bulletApples were considered have long been associated with female deities, and with immortality, resurrection, and knowledge. One reason is that if an apple is cut through its equator, it will reveal a five-pointed star outlined at the center of each hemisphere. This was a pentagram -- a Goddess symbol among the Roma (Gypsies), ancient Celts, ancient Egyptians, modern-day Wiccans, etc. There are many Halloween folk traditions associated with apples: 
bulletUnmarried people would attempt to take a bite out of an apple bobbing in a pail of water, or suspended on a string. The first person to do so was believed to be the next to marry.
bulletPeeling an apple in front of a candle-lit mirror was believed to produce the image of one's future spouse. 3
bulletAttempting to produce a long unbroken apple peel was said to estimate the number of years you had to live. The longer the peel, the longer your life expectancy.
bulletIn All Souls' Day, European Christians had a tradition of going from home to home, asking for soul cakes, or currant buns. In return, they would pray for the souls of the homeowner's relatives.

Origins of Christian holy days:

bulletAll Saints' Day was created by Pope Boniface IV in the 7th century CE. There were so many saints by this time that there were not enough days in the year to accommodate them. So, All Saints' Day was to recognize the saints who were without their own day, and to celebrate saints that the Church had failed to recognize. It originally was held on May 13, but was moved by Pope Gregory in 835 CE to November 1. This may have been done in order to distract Christians from celebrating Samhain.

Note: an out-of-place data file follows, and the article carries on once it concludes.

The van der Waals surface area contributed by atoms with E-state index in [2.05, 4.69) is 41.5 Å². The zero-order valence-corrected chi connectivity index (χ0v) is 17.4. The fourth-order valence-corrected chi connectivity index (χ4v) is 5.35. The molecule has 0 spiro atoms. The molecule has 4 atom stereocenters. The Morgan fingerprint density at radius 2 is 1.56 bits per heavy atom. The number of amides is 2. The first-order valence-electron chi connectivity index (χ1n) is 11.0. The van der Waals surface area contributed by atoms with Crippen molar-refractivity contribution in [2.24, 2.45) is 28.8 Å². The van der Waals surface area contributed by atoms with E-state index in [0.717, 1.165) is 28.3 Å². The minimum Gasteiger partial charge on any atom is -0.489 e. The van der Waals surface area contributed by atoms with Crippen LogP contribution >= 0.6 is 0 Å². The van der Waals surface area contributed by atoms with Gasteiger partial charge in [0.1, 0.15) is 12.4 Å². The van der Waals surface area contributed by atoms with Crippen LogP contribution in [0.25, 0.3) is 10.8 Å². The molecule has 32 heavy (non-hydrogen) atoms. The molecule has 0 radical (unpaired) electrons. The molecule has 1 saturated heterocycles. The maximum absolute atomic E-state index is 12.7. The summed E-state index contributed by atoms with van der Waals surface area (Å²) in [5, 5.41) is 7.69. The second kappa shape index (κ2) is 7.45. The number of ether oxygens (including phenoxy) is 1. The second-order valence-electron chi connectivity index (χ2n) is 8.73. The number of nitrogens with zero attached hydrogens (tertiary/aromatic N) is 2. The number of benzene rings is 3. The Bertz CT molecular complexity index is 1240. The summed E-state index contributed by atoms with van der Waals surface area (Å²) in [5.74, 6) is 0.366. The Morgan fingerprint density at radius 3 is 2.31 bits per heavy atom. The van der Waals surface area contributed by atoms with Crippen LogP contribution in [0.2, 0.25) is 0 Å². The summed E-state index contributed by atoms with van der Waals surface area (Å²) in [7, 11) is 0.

bulletHalloween was originally called All Hallows' Eve which means the evening before All Saints' Day. "Hallow" is an Old English word for "saint". This was shortened to Hallowe'en and finally to Halloween. Satanists have adopted Hallowe'en as one of their three main seasonal days of celebration. The others are Walpurgus Nacht on MAY-1 and the Satanist's personal birthday.
bulletAll Souls' Day was created for NOV-2 to honor faithful Christians who had died but were not saints. The three days from OCT-31 to NOV-2 was given the name Hallow Tide.

Halloween in North America

Halloween has become a major folk holiday in the US and Canada. "Trick or Treaters" go from door to door and collect candies, apples and other goodies. Hallmark Cards reports that 65% of Americans will decorate their homes and offices for Halloween. This percentage is exceeded only by Christmas.

Some interesting facts about the celebration of Halloween:

bulletHalloween is the holiday when the most candy is sold; it is second only to Christmas in total sales. North Americans spend over $20 million on Halloween candies yearly. 12
bulletHalloween is the third-largest party occasion next to Christmas and New Year's Eve.
bulletHalloween is the Number 1 season for selling humorous greeting cards. In North America, some 25 million cards are sold annually. 12